If I had a nickel for every time someone said “You’re so funny” I’d be…Kyle Bass!
When I hear this, I can’t help but smile a little bit to myself; then I say “Look, I have to be honest, I’m not that funny. Everything I say is just borrowed material from all my funny friends. If you think I’m funny, you should meet my friend (insert name of funny friend here).”
Still, at least once a day, I hear “You are so funny.”
Today, I’ve decided it’s time to give credit where credit is due and reveal to you a few of the people who have helped me to become the hilarious person everyone thinks I am. Naturally, some of the names have been changed to protect the innocent.
I’ll start at the root of the tree. My father is a pretty funny guy and if you were to look at his high school yearbook, the 1951 Lisbonian, you would find many pictures of him making faces. His youthful humor was not confined to smirks and raised eyebrows, though. No, just spend a few hours with Herman the German and his high school best buddy Mert Robinson. Apparently, they liked to keep people laughing by using fake names when they were out of town, going by their movie star names “Roger Farrington” and “Herbie Blackstone.” I’m not sure why they needed to disguise themselves; maybe it was because they spent a lot of time at a dance club called “Purgatory.” I promise to write a post about them when I get the rest of the story.
(Roger Farrington and Herbie Blackstone, still laughing and still friends today.)
Things really got cooking in college, though. I realized I was part of a giddy group the day ten or so of us decided to sunbathe on a paved parking lot in back of the Stewart Commons cafeteria. It was my friend T Bone who first spotted the dead animal carcass just a few feet from our makeshift tropical island and she said “We have arrived on Carcass Beach.” T Bone was also the first of the bronzed crowd to say “Burn today, tan tomorrow.”
Then there was Shelley; we were roommates for the one semester we lived off campus. Shelley taught me that if one was really exhausted, one was “stoopid with fatigue.” One of her funniest lines, though, was when she would dramatically proclaim she hated something with the “white hot intensity of a thousand burning suns.”
After college, in the Big Corporation up North, I met Jaxon and Zino. One day, there was a solar eclipse and everyone was gathering around the windows with homemade eclipse viewers. Zino had his back to us, gazing up at the sun. All of a sudden, he said “don’t look directly at it” and turned around to face us. He had taped red paper circles to his eyes and for a very brief moment, it looked like he had burned his eyes out staring at the sun.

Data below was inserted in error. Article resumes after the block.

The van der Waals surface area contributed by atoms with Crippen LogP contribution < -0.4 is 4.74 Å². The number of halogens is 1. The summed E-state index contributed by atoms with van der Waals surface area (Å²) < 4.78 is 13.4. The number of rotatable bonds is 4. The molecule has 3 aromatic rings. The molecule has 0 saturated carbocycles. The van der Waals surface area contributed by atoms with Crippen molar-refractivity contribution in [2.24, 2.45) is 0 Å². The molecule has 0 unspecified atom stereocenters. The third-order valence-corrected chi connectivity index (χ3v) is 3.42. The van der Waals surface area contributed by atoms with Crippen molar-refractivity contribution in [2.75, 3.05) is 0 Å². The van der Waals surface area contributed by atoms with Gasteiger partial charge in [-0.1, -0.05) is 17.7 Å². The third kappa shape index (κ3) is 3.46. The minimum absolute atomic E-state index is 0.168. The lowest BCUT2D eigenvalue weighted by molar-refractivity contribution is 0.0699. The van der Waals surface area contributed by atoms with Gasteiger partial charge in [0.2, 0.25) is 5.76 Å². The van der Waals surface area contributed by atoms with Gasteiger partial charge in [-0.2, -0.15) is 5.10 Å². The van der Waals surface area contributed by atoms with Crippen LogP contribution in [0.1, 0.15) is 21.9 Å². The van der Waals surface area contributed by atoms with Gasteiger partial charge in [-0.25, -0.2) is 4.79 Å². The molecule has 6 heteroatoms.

Naturally, everyone laughed but no one laughed harder than Jaxon, who was doubled over and shaking. Zino looked at me and said “he’ll laugh at anything we say. What is wrong with him? We could say ‘ketchup’ and he’d laugh.”
Jaxon started laughing even harder; did he soil himself? I don’t know. Zino and I looked at each other with a knowing look (The Look) and from that day on we called Jaxon “Ketchup.” Over the years, Jaxon has developed his own brand of subtle humor, perhaps because he’s watched every episode of “I Love Lucy” four times. A moment of silence is requested, though, for his Fred Mertz Christmas tree ornament which fell off his tree and broke this year.
Speaking of silence, I sometimes use the “uncomfortable moment of silence” as a comedy tool. I certainly did not make that one up myself; I learned it from yet another crazy co-worker who sat in a neighboring cubicle. We’ll have to call him John Doe because he’s quite successful in that northern town these days. I used to listen to everything he said, trying to pick up a few customer-soothing lines. I even wrote some of the most effective ones down on index cards, just in case I forgot them. If I had to make a really difficult call, I would line up a few index cards in front of my phone before I started dialing.
My technique must have been missing something because one day, John Doe said “Jabbie, sometimes you’ve got to stop talking and let silence speak for you. When someone is pushing your buttons, don’t say anything. Count to three. Then, deliver your lines. It’s ‘the uncomfortable moment of silence.’”
It’s true. The “uncomfortable moment of silence” is effective, both during difficult conversations and funny ones. Try launching a word like “apocalypse” after a long and dramatic silence. Just last night, one of my co-workers was telling me there was going to be a dreaded assessment at her condominium complex; I couldn’t quite help myself. After a three-second pause in which I pondered thoughtfully, I looked her straight in the eye and said “Oh no! I guess you’ll need to dip into your apocalypse fund, won’t you?”
Peals of laughter followed and it’s not even that funny.
Someone once said that laughter is the best medicine and although I’m not sure that’s true, I do love it when people laugh at the things I’ve said. Just remember, none of it is original material and all my thanks go to my funny family and friends, many of whom I couldn’t include in this brief blog post.
Keep the good material coming!
Oh my dear, poor Ethel!